The lead story in today’s New York Times looks at the deteriorating human rights conditions in the Kyrgyz Republic:
”You know what this is for,” Emilbek Kaptagaev recalled being told by the police officers who snatched him off the street. No other words, just blows to the head, then all went black. Mr. Kaptagaev, an opponent of Kyrgyzstan’s president, who is a vital American ally in the war in nearby Afghanistan, was found later in a field with a concussion, broken ribs and a face swollen into a mosaic of bruises. Mr. Kaptagaev said that the beating last month was a warning to stop campaigning against the president, but that he would not. And so he received an anonymous call only a few days ago. “Have you forgotten?” the voice growled. “Want it to happen again?”
Mr. Kaptagaev’s story is not unusual in this poor former Soviet republic in the mountains of Central Asia. Many opposition politicians and independent journalists have been arrested, prosecuted, attacked and even killed over the last year as the Kyrgyz president, Kurmanbek Bakiyev, has consolidated control in advance of elections on Thursday, which he is all but certain to win.
No one who knows President Bakiyev—and I have known him for sixteen years—is likely to find this surprising. In a recent description of challenges to his administration, he put the word “freedom” in first place. Is he concerned that the Kyrgyz have too much of it? Accounts like the one above suggest that he’s out to give “freedom” a good, sound thrashing. So how does the United States react? Since early 2002, the Kyrgyz Republic has had an important position in Washington’s view—it is home to Ganci Air Force Base. And maintaining that military installation has been the alpha and omega of U.S.-Kyrgyz relations. The collapse of the nation’s nascent democracy hardly seems to be given a second thought.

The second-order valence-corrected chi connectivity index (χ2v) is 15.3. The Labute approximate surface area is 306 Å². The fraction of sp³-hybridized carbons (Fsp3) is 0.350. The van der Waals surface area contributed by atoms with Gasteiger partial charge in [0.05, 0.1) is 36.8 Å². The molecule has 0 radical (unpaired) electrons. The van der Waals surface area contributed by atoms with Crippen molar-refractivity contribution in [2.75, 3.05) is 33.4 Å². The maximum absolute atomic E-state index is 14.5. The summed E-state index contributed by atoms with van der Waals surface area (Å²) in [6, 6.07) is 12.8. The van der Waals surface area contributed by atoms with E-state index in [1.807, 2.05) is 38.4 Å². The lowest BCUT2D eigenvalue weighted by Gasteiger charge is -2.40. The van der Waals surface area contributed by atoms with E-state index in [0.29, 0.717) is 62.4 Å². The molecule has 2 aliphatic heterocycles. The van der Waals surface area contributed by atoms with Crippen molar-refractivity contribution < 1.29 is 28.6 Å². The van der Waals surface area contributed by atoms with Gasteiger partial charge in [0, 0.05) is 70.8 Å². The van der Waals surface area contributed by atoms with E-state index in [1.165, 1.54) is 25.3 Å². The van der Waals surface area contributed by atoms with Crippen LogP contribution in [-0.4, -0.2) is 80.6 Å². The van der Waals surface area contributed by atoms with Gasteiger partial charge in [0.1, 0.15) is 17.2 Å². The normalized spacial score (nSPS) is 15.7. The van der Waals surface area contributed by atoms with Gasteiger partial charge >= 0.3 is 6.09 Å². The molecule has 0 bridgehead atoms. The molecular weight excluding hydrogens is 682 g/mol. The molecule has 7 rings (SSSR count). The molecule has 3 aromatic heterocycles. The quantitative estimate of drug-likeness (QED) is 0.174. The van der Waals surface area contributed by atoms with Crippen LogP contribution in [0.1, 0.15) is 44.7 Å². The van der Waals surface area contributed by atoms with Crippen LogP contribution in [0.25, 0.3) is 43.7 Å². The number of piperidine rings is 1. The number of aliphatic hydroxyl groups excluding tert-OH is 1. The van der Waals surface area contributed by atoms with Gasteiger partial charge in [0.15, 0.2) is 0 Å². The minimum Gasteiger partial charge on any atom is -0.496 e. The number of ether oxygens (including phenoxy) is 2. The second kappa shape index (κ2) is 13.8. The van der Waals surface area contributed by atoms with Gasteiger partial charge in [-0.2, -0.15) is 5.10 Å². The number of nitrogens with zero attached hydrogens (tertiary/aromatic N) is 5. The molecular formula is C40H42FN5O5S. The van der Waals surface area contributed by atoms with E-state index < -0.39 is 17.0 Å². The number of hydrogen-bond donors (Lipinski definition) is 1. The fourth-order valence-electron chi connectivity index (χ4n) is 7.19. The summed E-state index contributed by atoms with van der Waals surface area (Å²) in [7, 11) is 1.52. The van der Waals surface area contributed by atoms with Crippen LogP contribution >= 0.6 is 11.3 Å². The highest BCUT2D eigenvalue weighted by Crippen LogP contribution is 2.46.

Today, the two leading opposition candidates for president withdrew, charging fraud–a perspective almost universally accepted by the Kyrgyz. According to one poll only 26% of Kyrgyz voters believe their elections will be “free and fair.”
When interviewed, of course, American diplomats intone pious platitudes like this:
Interviewed about the political situation, another State Department official, George A. Krol, said reports of violence “greatly disturb the department.” “The United States doesn’t shy away from raising these issues with the Kyrgyz authorities,” he said.
But the realities of the situation were laid bare by former Kyrgyz ambassador to the United States Baktybek Abdrisaev in a February op-ed in the Washington Post:
Once the base was set up, I saw a fairly radical change in American attitudes. Before, Washington had consistently juggled a series of priorities–broadly speaking, they were security concerns, economic concerns, and advocacy of human rights and democracy. But once the base was established, it became clear that while other concerns might be voiced from time to time, only one thing really mattered: the air base. In the end, this shift served neither country’s interests.
He’s right about that. So far, the Clinton State Department has its Central Asia policy set on autopilot. It’s badly in need of a reassessment. And as it happens, the Central Asia policy of the Clinton presidency would furnish a solid reference point for a “restart.” Under President Clinton, Central Asia policy involved national security, energy, and human rights, and diplomats were encouraged to take a longer-term perspective on the region and its needs. They largely came to recognize that investment in the region’s human capital was more important than investment in its hydrocarbons and offered greater potential returns for the region and the United States. That would make a fine starting point for a new policy.